People have a lot of love for the holidays. This love cascades across the globe, across ages, genders, race, and more. This holiday love is spectacular and makes a lot of people happy, for some even their happiest and most wonderful time of the year.
But not me.
For me, it's the most painful and brutal time of the year.
OK, that might be a little dramatic, but for the most part, I dread the month of December. I adore Thanksgiving and all it stands for, but as far as I am concerned, you can fast forward me right into January. I could list all the reasons why, but that list would be far too long. Just to give you a taste though, here are a few of my personal favorites as to why it's just not for me:
The stress of shopping and getting the "perfect" gift
Extra family time with all the "extra"
Too much sugar
Forced niceties and superficiality
Etc., etc., etc.
And on top of that, I feel like the odd duck out this time of year being the only single person in my family and in my friend circle. And just to be clear, this is something that I ONLY struggle with this time of year. It creeps into my sense of belonging and feelings of worth which does not feel good, does not bring me joy, and is unproductive.
Now, I am getting pretty vulnerable here and I am sure that I am a minority in my lack of love for the holiday season. But I also know that I am not alone. While the reasons may be different, there are people out there who just don't love December.
So if you're like me and the holiday season is NOT the most wonderful time of the year, personally or professionally, I want to offer you some tools to put your mind (and of course your heart) at ease. Because the mind is a powerful thing and that old saying "mind over matter" can change the game for you (and for me) this holiday season. So here are some tips on how to use your mind to reclaim December as the most wonderful time, or at least one that you can tolerate and survive with ease.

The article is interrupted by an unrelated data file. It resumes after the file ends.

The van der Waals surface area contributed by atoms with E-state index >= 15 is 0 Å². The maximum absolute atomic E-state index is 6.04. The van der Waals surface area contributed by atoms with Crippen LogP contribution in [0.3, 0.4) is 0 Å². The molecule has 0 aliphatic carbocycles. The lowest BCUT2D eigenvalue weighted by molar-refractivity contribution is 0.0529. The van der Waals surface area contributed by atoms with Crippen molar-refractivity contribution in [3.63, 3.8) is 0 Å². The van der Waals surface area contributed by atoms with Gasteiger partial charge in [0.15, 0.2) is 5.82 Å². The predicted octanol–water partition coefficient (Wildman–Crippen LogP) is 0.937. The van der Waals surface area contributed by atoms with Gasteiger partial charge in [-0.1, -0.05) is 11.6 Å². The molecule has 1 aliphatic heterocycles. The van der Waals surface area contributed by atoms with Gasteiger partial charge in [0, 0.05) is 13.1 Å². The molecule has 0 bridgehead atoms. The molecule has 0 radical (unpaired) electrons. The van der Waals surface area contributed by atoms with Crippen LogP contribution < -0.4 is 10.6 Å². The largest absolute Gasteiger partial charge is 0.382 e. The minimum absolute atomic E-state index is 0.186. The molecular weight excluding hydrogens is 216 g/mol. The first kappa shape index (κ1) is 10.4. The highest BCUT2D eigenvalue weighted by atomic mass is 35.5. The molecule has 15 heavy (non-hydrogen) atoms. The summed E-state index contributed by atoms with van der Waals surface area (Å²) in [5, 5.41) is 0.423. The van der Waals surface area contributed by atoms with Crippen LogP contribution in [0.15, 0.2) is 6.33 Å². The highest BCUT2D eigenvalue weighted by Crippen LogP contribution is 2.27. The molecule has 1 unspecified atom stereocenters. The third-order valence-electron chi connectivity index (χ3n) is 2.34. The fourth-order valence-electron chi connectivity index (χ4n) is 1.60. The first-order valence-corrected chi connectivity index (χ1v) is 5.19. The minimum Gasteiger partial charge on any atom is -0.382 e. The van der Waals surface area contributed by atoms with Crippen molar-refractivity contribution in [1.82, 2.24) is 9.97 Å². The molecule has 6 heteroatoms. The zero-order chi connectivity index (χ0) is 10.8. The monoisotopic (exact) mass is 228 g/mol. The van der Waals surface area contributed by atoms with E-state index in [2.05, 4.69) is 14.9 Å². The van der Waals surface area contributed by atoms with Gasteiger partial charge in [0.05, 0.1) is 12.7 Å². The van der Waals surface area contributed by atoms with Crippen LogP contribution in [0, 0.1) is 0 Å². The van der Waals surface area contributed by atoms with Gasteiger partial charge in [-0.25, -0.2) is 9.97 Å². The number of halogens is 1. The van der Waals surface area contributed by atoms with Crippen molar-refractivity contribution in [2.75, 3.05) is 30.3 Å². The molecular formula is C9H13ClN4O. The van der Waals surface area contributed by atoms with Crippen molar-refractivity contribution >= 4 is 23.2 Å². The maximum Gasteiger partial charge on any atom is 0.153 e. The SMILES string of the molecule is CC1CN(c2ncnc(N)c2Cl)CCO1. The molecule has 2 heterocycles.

The Survival Guide
The Reframe: rather than seeing what you don't have, or what you don't like, focus on the opposite. It is easy to stay in the darkness and heaviness and when in that place, our focus stays there shining a light on more of what is not working for us. Rather than that, focus on what you do have, what good can come out of a situation, how you can learn or grow, or how you can support someone else. By shifting our focus and attention away from that "glass half empty" we can start to see the "glass half full" giving us more energy and mental ability to thrive.
Set Baby Goals: "when the going gets tough, the tough get going". The same holds true here. When it's tough, painful, challenging, etc. consider taking one small step forward. Set one small goal for yourself for that family Christmas party or company holiday gathering (like going for an hour, talking to that one cousin, etc.). Achieve that goal, reward yourself, and then choose what's next. These small wins can give us motivation and inspiration along the way too.